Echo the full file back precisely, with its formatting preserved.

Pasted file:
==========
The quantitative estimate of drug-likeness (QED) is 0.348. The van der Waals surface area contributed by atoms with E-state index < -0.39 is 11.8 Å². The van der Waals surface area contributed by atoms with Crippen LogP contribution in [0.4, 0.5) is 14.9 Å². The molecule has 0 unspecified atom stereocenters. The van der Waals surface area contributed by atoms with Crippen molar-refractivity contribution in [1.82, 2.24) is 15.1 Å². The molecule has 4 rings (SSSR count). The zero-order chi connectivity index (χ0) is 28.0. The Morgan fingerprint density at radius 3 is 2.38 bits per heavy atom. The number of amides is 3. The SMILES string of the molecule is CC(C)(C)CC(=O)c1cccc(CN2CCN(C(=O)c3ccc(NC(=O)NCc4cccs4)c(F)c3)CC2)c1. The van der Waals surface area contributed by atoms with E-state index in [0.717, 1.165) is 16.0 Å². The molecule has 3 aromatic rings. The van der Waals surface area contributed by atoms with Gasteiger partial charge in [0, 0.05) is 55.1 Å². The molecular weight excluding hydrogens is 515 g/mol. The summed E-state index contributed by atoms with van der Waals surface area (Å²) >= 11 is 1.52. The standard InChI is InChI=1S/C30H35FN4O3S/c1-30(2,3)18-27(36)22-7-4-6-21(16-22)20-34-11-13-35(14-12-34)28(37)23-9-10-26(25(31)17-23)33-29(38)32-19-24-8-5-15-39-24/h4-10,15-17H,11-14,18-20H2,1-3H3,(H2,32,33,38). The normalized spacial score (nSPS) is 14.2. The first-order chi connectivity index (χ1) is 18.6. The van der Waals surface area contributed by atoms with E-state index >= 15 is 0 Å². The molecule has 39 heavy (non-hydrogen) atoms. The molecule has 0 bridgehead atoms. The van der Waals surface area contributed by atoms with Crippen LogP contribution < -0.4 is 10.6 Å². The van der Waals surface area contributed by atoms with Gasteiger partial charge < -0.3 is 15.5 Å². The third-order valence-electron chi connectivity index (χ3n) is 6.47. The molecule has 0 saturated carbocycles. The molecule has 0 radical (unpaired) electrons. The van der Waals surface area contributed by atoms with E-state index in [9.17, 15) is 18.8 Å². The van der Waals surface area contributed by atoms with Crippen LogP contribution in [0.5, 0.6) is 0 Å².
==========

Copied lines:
The quantitative estimate of drug-likeness (QED) is 0.348. The van der Waals surface area contributed by atoms with E-state index < -0.39 is 11.8 Å². The van der Waals surface area contributed by atoms with Crippen LogP contribution in [0.4, 0.5) is 14.9 Å². The molecule has 0 unspecified atom stereocenters. The van der Waals surface area contributed by atoms with Crippen molar-refractivity contribution in [1.82, 2.24) is 15.1 Å². The molecule has 4 rings (SSSR count). The zero-order chi connectivity index (χ0) is 28.0. The Morgan fingerprint density at radius 3 is 2.38 bits per heavy atom. The number of amides is 3. The SMILES string of the molecule is CC(C)(C)CC(=O)c1cccc(CN2CCN(C(=O)c3ccc(NC(=O)NCc4cccs4)c(F)c3)CC2)c1. The van der Waals surface area contributed by atoms with E-state index in [0.717, 1.165) is 16.0 Å². The molecule has 3 aromatic rings. The van der Waals surface area contributed by atoms with Gasteiger partial charge in [0, 0.05) is 55.1 Å². The molecular weight excluding hydrogens is 515 g/mol. The summed E-state index contributed by atoms with van der Waals surface area (Å²) >= 11 is 1.52. The standard InChI is InChI=1S/C30H35FN4O3S/c1-30(2,3)18-27(36)22-7-4-6-21(16-22)20-34-11-13-35(14-12-34)28(37)23-9-10-26(25(31)17-23)33-29(38)32-19-24-8-5-15-39-24/h4-10,15-17H,11-14,18-20H2,1-3H3,(H2,32,33,38). The normalized spacial score (nSPS) is 14.2. The first-order chi connectivity index (χ1) is 18.6. The van der Waals surface area contributed by atoms with E-state index >= 15 is 0 Å². The molecule has 39 heavy (non-hydrogen) atoms. The molecule has 0 bridgehead atoms. The van der Waals surface area contributed by atoms with Crippen LogP contribution < -0.4 is 10.6 Å². The van der Waals surface area contributed by atoms with Gasteiger partial charge < -0.3 is 15.5 Å². The third-order valence-electron chi connectivity index (χ3n) is 6.47. The molecule has 0 saturated carbocycles. The molecule has 0 radical (unpaired) electrons. The van der Waals surface area contributed by atoms with E-state index in [9.17, 15) is 18.8 Å². The van der Waals surface area contributed by atoms with Crippen LogP contribution in [0.5, 0.6) is 0 Å².